Wednesday, June 25, 2014

Libraries: More Than The Common Core

Listen, I get it.

I understand the attention that school and public libraries are giving the Common Core. As professionals who deal with information and research, we know that schools, teachers, and parents will have questions and that we need to support that. As with other things, we need to support it regardless of our own feelings about the Common Core, how it was created, the process behind it, how it's being implemented, etc.

"Support" means knowing what it is and knowing, and determining ahead of time, what types of resources will be needed in a library or school.

One thing that's interesting: when you start looking into who questions the Common Core -- well, there are many people who aren't thrilled with it, for many reasons. I think public and school libraries should have a general understanding of this, if for no other reason than to recognize that those challenging it, and it's implementation, are diverse in their reasons.

So, yes, that's my paragraphs in understanding and defending the role that libraries have in the Common Core.

As that support gets rolled out, I just want to throw out a simple reminder.

Libraries are more than the Common Core. We are more than supporting the stated educational goals of a school.

We are also about enjoyment. Reading for pleasure. (This is true even for school libraries, who may not be part of an institution that explicitly states this, but who understand that an element of literacy, even when unsaid, is that reading is and can be something that is fun. And it's OK to encourage and celebrate fun reading.)

As libraries, especially public libraries, take a look at programs and resources and books within the context of the Common Core --

Remember. We are more than the Common Core. We are also about escaping into literature. We are about the joys of getting lost in a book. We are about celebrating the act of reading for the sole reason that some of us like to read. Or, rather, love to read.

And that simple pleasure, well, sometimes, it does get attacked. Is the person reading the right books? What are they learning from those books? Is it making them a better person? Is it uplifting? Does it have a moral? Is deep reading going on? Is the reading being done the "right" way? Will this make someone a better employee? Is reading too passive? Isn't it better to be making something than reading? Isn't it better to be talking to people? Don't people have better things to do than read? Than read that book?

I think one of the wonders of libraries is that it is still a place for the person who loves reading. Libraries are more -- we are the sum of our parts, more than any one part of our mission. And part of that more is, and should continue to be, celebrating reading and being there for readers.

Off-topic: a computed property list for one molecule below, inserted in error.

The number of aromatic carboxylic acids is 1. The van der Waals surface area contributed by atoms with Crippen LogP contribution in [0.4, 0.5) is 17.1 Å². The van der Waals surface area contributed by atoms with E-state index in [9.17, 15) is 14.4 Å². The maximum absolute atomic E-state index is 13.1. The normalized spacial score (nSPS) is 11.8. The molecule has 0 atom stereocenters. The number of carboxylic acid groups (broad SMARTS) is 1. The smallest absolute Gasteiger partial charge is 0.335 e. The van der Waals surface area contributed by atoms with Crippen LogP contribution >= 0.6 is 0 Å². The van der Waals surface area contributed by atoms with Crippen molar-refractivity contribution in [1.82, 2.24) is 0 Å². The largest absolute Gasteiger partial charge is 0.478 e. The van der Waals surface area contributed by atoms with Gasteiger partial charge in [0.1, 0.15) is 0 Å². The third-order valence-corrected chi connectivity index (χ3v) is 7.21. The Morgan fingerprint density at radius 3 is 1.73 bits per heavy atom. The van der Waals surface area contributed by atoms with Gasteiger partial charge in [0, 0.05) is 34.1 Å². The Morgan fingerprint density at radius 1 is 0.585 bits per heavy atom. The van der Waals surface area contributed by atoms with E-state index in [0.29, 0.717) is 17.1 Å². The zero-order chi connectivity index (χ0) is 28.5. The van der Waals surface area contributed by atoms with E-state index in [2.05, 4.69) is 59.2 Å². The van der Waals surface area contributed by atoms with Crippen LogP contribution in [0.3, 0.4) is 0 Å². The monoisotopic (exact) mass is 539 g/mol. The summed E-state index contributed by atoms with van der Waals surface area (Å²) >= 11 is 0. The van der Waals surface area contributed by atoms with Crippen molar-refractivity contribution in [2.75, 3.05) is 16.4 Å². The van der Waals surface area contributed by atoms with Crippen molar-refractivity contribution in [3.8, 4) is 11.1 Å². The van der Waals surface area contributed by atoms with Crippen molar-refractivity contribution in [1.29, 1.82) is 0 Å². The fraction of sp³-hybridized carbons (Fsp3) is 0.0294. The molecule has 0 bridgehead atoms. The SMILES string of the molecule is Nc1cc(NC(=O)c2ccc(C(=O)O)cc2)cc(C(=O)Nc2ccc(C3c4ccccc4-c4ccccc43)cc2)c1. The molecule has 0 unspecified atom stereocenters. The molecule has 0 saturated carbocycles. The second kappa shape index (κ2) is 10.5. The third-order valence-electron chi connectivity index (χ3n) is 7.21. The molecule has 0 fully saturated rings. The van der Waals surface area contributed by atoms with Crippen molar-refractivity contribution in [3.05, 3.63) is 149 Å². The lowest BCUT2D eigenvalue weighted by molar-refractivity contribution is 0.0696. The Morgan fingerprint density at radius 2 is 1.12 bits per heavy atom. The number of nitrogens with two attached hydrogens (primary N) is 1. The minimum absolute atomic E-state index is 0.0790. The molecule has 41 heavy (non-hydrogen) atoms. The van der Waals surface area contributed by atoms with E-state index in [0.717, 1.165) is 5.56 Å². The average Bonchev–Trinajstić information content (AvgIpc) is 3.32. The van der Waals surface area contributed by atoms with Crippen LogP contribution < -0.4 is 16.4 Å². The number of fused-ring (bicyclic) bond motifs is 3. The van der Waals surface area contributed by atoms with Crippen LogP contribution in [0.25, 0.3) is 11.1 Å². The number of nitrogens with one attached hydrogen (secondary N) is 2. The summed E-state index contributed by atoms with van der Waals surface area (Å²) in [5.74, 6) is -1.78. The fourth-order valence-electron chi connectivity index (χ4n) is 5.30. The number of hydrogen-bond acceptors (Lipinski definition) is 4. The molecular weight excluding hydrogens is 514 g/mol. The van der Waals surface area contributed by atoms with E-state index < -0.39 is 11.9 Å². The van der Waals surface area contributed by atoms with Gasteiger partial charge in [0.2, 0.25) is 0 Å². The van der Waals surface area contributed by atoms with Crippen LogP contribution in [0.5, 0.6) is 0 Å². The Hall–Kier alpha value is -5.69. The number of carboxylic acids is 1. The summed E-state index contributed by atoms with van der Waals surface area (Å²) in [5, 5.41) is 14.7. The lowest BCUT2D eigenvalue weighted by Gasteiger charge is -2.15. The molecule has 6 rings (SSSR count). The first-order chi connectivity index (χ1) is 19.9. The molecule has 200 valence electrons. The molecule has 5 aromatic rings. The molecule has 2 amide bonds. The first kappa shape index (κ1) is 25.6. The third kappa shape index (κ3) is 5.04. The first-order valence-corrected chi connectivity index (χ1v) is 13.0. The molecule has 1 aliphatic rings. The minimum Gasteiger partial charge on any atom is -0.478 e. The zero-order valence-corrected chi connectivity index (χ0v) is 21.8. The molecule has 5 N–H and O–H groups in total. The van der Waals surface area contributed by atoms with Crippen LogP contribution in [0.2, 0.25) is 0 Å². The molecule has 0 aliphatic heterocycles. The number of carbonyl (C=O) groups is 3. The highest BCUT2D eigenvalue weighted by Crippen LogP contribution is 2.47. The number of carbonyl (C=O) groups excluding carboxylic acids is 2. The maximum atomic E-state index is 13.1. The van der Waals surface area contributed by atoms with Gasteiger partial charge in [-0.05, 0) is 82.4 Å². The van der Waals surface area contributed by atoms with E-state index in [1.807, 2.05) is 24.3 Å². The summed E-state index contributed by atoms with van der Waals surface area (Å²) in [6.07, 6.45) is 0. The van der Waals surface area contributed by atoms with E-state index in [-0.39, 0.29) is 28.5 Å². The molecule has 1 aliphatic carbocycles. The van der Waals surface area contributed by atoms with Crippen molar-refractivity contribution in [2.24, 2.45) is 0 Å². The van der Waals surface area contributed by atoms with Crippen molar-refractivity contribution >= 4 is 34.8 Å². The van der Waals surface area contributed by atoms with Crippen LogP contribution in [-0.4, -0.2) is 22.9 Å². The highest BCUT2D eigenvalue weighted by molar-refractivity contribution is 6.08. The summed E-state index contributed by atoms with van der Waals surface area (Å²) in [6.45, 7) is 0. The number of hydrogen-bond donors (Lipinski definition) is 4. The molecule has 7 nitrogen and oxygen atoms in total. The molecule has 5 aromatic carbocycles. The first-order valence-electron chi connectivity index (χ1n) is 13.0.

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© Elizabeth Burns of A Chair, A Fireplace & A Tea Cozy

Monday, June 23, 2014

Flashback June 2012

How did it get to be June already?!?

Well, that's what happens when you take a mini holiday from posting.

So, here is what I was reading in May 2012:

The FitzOsbornes in Exile (The Montmaray Journals) by Michelle Cooper. From my review: "The FitzOsbornes have lost their home; they are now royalty in exile. Aunt Charlotte’s good fortune to marry well means, well, they can depend on her large fortune to take care of them. Clothes, good food, servants — all are theirs. But what is the cost? . . . Cooper doesn’t rush the story; just like in real life, things take time and it takes awhile to find one’s footing. Sophie and the others have a new home and country to adjust to, as well as trying to figure out what they can do regain their home from the Germans. They may have titles, but it’s from a powerless nation. They don’t have money and are financially dependent on Aunt Charlotte. With the exception of Simon, who is a commoner with no connections or cash, they are teenagers. I adore Sophie, as well as Veronica. These two are fantastic! The only reason I’m glad that the laws prohibit Veronica from inheriting is I’m not sure she’d do well with the politics needed to be a ruler; she sure has the knowledge and history and integrity. I’d follow both of them anywhere, in exile or not."

The Incorrigible Children of Ashton Place: Book III: The Unseen Guest by Maryrose Wood. From my review: "The three Incorrigible children (Alexander, Beowulf and Cassiopeia) and their governess, Miss Penelope Lumley, have returned from their London adventure and are happily ensconced in Ashton Place. Nothing ever remains safe and comfortable for these four, and unexpected guests of both the animal and human kind lead to new adventures and new questions about their mysterious origins."